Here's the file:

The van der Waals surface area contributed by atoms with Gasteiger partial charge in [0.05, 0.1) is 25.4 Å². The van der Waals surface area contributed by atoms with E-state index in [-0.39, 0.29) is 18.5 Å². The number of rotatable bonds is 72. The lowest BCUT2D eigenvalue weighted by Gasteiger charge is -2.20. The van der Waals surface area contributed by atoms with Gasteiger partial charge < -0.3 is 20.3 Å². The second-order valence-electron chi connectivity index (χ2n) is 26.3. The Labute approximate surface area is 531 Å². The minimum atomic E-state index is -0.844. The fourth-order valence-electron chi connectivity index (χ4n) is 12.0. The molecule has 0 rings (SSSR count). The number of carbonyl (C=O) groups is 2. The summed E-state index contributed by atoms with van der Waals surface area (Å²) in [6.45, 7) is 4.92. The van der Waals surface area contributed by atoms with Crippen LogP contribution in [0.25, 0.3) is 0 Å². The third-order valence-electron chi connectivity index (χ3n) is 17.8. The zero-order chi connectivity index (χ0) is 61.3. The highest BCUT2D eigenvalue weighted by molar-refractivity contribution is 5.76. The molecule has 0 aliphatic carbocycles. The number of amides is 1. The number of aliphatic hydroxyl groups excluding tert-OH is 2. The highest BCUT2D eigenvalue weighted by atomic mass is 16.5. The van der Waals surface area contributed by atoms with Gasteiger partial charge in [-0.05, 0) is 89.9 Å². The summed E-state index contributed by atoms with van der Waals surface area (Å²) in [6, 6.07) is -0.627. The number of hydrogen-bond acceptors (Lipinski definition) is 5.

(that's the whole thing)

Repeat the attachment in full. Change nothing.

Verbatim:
The van der Waals surface area contributed by atoms with Gasteiger partial charge in [0.05, 0.1) is 25.4 Å². The van der Waals surface area contributed by atoms with E-state index in [-0.39, 0.29) is 18.5 Å². The number of rotatable bonds is 72. The lowest BCUT2D eigenvalue weighted by Gasteiger charge is -2.20. The van der Waals surface area contributed by atoms with Gasteiger partial charge < -0.3 is 20.3 Å². The second-order valence-electron chi connectivity index (χ2n) is 26.3. The Labute approximate surface area is 531 Å². The minimum atomic E-state index is -0.844. The fourth-order valence-electron chi connectivity index (χ4n) is 12.0. The molecule has 0 rings (SSSR count). The number of carbonyl (C=O) groups is 2. The summed E-state index contributed by atoms with van der Waals surface area (Å²) in [6.45, 7) is 4.92. The van der Waals surface area contributed by atoms with Crippen LogP contribution in [0.25, 0.3) is 0 Å². The third-order valence-electron chi connectivity index (χ3n) is 17.8. The zero-order chi connectivity index (χ0) is 61.3. The highest BCUT2D eigenvalue weighted by molar-refractivity contribution is 5.76. The molecule has 0 aliphatic carbocycles. The number of amides is 1. The number of aliphatic hydroxyl groups excluding tert-OH is 2. The highest BCUT2D eigenvalue weighted by atomic mass is 16.5. The van der Waals surface area contributed by atoms with Gasteiger partial charge in [-0.05, 0) is 89.9 Å². The summed E-state index contributed by atoms with van der Waals surface area (Å²) in [6, 6.07) is -0.627. The number of hydrogen-bond acceptors (Lipinski definition) is 5.